Booming Business Spurs Sioux Falls Project

Thu January 18, 2007 - Midwest Edition
Dorinda Anderson



A project on a major corridor in South Dakota’s largest city, the I-29 and 12th Street Interchange in Sioux Falls, presented challenges not only in handling traffic but in smoothly accelerating an overly ambitious project, one that could easily have been divided into two years.

The project includes rebuilding one and one-half miles of I-29 to flow over West 12th Street. As part of the reconstruction, West 12th Street was widened from Lyons Boulevard through Marion Road, adding additional through lanes and a left turn lane, as well as center medians. Crews also rebuilt the West 12th Street/Marion Road intersection in addition to 1,500 ft. of Marion Road.

In addition, the project included grading, curb and gutter, storm sewer, sanitary sewer, water main replacement, roadway lighting, signals, permanent signing, pavement marking and PCC pavement.

“Twelfth Street went from two lanes in each direction to three lanes in each direction plus outside turn lanes and inside median turn lanes,” Brad Benson, project manager of Upper Plains Contracting in Aberdeen, S.D., explained. “So if you look straight across we now have nine lanes.”

South Dakota Department of Transportation (SDDOT) obtained a piece of land to accommodate the additional lanes wide enough to make an access for a right-of-way. However, Benson said, in order to keep the roadway as narrow as possible, retaining walls were built, which became an alternative to widening the roadbed area by cutting down the 6 to 8 ft. of elevation change west of the bridge.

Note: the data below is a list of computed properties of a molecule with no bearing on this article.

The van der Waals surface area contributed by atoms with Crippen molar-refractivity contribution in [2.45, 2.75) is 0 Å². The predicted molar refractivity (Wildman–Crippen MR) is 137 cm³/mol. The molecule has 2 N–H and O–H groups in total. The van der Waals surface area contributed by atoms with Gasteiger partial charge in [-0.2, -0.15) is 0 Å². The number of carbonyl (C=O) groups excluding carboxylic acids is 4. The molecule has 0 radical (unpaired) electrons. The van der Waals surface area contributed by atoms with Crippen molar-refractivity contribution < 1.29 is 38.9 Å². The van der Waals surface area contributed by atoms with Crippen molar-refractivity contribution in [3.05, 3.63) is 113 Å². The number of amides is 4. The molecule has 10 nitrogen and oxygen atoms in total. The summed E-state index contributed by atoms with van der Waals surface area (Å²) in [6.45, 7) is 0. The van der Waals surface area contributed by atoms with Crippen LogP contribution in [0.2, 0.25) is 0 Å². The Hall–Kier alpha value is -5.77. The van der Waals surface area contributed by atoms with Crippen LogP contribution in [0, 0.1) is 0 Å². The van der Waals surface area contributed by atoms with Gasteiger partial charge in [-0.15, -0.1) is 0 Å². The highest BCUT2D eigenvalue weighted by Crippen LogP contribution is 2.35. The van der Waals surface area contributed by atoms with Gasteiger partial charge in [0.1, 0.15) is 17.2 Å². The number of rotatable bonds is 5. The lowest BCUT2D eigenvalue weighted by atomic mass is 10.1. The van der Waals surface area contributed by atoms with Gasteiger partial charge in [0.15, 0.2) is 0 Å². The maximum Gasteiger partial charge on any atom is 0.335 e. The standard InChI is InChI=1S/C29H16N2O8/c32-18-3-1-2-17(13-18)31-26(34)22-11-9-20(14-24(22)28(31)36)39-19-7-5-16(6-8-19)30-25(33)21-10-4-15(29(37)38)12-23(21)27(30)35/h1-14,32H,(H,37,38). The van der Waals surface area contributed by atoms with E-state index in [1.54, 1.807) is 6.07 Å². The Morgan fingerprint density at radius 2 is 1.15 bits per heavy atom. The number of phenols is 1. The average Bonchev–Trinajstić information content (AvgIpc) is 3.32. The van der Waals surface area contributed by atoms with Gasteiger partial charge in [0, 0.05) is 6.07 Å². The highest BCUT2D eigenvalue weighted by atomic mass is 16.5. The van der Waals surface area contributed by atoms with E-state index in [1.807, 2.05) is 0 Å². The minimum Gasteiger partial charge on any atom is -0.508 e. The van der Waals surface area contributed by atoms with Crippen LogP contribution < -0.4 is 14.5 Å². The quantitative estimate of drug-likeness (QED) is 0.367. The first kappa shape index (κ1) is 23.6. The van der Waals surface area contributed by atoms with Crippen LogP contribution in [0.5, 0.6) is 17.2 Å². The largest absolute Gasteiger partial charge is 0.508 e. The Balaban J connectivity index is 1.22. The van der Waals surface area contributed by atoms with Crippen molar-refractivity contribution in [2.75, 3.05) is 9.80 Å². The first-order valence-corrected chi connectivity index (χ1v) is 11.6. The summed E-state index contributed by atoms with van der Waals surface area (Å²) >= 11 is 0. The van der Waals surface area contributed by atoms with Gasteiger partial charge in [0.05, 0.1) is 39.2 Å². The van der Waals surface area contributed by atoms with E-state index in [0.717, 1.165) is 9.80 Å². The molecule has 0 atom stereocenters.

“Those Type C retaining walls have footings extending into a sidewalk and a stamped wall that will be painted a prairie rose color with the coping on top a buffed tan color,” Benson said.

Increased business development spurred the need to widen the corridor, which resulted in increased traffic. “Those heading out of town use it and it is a main artery in town,” Bensons said.

To allow continuous traffic flow, a temporary bridge was installed over I-29 during one of the initial stages of the project. This made it possible to remove a bridge over 12th Street, which is a major corridor in Sioux Falls, Smith added. The two-lane bridge allowed I-29 traffic flow for West 12th Street.

I-29 and West 12th Street remained open for the majority of the project.

Temporary roads were also built along the interstate to keep traffic moving. Those temporary roads will now be removed, Craig Smith, area engineer of SDDOT, said.

Construction crews closed the northbound 12th Street onramp throughout construction. The northbound onramp was closed approximately one month after construction began and traffic was detoured to the 26th Street and Madison Street interchanges.

Excessive rain could have been a factor during Midwest summers but a dry 2006 season aided in the acceleration of the project, Smith said. A dry fall made it possible for work to proceed as planned.

The finishing touches should be part of the 2007 season and completed on time.

Construction on portions of the project, such as 12th Street west of I-29, was actually ahead of schedule during July, “which allowed us to get a jump start on constructing the westbound lanes of 12th Street,” Benson said. I-29 traffic was switched from the existing southbound lanes to the new northbound lanes in early August.